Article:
Starbucks announced more changes to its policies during the coronavirus pandemic, including a raise for employees through the end of May. The international coffee chain said they plan to keep locations with drive-thrus operational and will look into re-opening some stores just for to-go ordering. The "new phase" of operations will be based on the company's experience in China.
In an open letter to employees on Thursday, Starbucks CEO Kevin Johnson said the company is "transitioning to a new phase that can best be described as 'monitor and adapt.'" This includes some stores possibly re-opening just for customers to pick up orders made through the Starbucks app or website. "As we experienced in China, this will be a journey and we are thoughtfully preparing for this next phase as we adapt in the U.S.," Johnson wrote.
Starbucks said it could see consumer behavior change as people and businesses adapt to the coronavirus situation. The company "developed a data-rich dashboard to provide comprehensive information, including government data on confirmed cases and trends about COVID-19 and how that may influence decisions at the individual store level." Stores have already begun experimenting with different ways for customers to pick up their orders, like pick-up at the front doors, curbside delivery and even at-home delivery, for locations without drive-thrus.
"We are finding new, innovative ways to serve our communities safely while working hard to exceed public health requirements and adjust to new customer expectations," Johnson wrote."Thanks to our digital leadership, we are positioned to evolve the Starbucks experience for millions of our loyal customers."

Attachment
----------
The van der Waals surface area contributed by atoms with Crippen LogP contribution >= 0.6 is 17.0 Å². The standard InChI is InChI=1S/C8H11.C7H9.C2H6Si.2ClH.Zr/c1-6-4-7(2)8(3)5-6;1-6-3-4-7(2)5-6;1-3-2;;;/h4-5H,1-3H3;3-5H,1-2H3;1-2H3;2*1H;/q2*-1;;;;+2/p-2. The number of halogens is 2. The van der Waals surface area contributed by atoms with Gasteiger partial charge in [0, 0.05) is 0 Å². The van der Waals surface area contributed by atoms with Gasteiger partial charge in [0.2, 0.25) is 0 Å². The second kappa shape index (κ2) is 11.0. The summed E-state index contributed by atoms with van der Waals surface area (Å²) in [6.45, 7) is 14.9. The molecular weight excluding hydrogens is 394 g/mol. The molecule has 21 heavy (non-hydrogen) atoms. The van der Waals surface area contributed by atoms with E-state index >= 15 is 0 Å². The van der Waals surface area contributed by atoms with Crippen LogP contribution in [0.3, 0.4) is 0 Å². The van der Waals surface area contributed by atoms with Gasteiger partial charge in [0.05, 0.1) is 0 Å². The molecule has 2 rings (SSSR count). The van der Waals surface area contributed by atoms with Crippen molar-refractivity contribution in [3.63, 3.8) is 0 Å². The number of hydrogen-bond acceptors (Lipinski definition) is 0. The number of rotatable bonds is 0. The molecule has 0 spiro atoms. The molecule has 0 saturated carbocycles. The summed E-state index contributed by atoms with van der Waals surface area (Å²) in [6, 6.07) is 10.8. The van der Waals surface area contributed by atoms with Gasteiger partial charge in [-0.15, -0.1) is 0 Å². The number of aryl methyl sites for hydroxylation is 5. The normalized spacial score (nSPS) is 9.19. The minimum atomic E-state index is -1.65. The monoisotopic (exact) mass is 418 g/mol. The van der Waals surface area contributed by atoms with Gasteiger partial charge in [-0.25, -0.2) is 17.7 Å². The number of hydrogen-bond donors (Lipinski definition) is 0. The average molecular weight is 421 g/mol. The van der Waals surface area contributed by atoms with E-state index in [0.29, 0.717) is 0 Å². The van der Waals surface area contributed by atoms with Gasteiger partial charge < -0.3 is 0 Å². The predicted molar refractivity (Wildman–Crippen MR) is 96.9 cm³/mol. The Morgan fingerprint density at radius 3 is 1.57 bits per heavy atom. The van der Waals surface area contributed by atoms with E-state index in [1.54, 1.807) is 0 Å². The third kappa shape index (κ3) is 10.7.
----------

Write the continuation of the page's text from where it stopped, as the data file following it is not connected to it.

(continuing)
Decisions on where the brand goes next will be based on three principles, Johnson wrote: "Prioritizing the health and well-being of our partners and customers; Playing a constructive role in supporting health and government officials as they work to mitigate the spread of this virus; and Showing up in a positive and responsible way to serve our communities."0comments
In another letter, Rossann Williams, EVP and president of U.S. company-operated business and Canada, said by May 4, Starbucks will "re-open as many stores as we can with modified operations and best in class safety measures, and intend for any partner who is healthy and well to come back to work." Employees will continue receiving a $3 per hour bump in pay through May 31, and Catastrophe Pay will continue to be available to employees who have tested positive to COVID-19 or have been exposed to it so they can self-quarantine.
"We will also continue to have Catastrophe Pay available for partners whose stores have to close, or stay closed, during May," Williams wrote. "And in order to ensure partners are paid for their average baseline hours, we will make Catastrophe Pay available to help close the gap between hours worked on Service Pay and average baseline hours through May 31."